He started out with the department issue service revolver, S&W’s Model 19 .357 Combat Magnum. In 1991 Eustis PD joined the rest of the nation in the switch to the semi-automatic service pistol, and he was issued a 16-shot .40 caliber GLOCK 22. Shortly after that transition, the GLOCK would be used in his first officer-involved shooting.

Madman With A Knife

December 23, 1991, 7:47 p.m. Rippy is one of several officers dispatched to a call at an apartment complex. A citizen has reported an emotionally disturbed person has been shaking people down in the hallways with a large knife. Lt. Mike Whittaker, the watch commander, leads Rippy and Officers Joel Tart and Jeff Breedlove to the top of the stairs in time to see the suspect running toward them.

The man ducks into an apartment, from which the legitimate resident emerges on crutches moments later, shouting, “He’s got a knife!”
Hoping he can reason with the suspect, the lieutenant leads from the front as the officers make entry, single file, with Rippy second in line behind the lieutenant. Passing through a narrow hallway into the living room, Breedlove flanks to the left behind their leader and Rippy to the right.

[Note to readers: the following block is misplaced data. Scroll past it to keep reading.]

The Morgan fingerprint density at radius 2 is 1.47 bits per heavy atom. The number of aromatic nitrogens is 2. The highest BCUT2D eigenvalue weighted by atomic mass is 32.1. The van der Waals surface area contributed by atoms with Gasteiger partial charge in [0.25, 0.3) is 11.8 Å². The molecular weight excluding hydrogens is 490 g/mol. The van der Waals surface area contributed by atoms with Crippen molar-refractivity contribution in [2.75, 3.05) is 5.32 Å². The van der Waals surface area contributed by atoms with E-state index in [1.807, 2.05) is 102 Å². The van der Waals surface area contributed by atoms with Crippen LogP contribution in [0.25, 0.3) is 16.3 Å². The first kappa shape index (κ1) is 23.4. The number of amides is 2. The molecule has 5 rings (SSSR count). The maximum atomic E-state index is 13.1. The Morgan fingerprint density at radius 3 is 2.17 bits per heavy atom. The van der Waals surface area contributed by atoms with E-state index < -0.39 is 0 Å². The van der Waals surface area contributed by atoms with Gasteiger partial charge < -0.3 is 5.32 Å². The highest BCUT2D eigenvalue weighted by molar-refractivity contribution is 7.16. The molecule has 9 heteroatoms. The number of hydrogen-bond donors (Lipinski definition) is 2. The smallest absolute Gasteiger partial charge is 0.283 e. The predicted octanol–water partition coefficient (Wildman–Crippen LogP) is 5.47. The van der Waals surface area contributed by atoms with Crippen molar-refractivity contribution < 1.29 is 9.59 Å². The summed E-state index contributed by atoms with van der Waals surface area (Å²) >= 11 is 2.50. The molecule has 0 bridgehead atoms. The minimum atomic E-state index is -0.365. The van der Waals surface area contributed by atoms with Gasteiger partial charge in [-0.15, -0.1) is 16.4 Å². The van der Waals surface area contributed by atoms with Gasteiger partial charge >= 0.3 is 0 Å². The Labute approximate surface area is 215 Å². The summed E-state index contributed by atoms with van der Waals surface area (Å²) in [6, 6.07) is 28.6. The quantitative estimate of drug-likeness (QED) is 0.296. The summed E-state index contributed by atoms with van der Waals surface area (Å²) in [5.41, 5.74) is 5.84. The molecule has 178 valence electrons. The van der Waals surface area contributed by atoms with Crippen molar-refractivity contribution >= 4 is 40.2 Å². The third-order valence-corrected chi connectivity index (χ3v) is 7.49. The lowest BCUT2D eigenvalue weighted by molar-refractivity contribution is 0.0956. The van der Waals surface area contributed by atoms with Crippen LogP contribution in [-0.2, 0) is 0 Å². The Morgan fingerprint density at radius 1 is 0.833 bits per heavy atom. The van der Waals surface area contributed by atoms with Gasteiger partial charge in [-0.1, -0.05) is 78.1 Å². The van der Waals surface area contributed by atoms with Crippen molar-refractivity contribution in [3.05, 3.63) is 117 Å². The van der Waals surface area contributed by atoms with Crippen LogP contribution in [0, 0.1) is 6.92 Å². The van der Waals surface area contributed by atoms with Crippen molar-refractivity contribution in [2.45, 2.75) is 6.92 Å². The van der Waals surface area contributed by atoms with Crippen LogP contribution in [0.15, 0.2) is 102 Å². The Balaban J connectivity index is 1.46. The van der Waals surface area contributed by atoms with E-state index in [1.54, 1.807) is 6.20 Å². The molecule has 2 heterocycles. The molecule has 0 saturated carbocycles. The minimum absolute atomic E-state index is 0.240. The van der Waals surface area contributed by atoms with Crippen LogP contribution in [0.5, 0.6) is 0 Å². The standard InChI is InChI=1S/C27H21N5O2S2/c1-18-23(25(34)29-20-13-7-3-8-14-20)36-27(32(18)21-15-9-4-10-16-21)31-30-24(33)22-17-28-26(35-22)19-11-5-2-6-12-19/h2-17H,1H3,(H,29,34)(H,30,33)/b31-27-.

And suddenly, the knife-wielder is coming toward them. Rippy, thoroughly familiar with Dennis Tueller’s research proving the average adult male can close seven yards with a knife in a second and a half, instantly realizes the maniac is way too close to the lieutenant, who attempts to backpedal to create distance. But the lieutenant’s rearward path is blocked by a coffee table, and he loses his balance, and the six-foot, 200-lb. assailant is barely more than a step away from him, lunging with the big knife upraised in an icepick hold.

The room erupts into gunfire.

Rippy’s GLOCK is in a two-handed Weaver stance, and he is looking over the top of the pistol, not trying to aim, as he unleashes four rapid shots. Breedlove is firing also. The knifeman collapses before he can reach the lieutenant.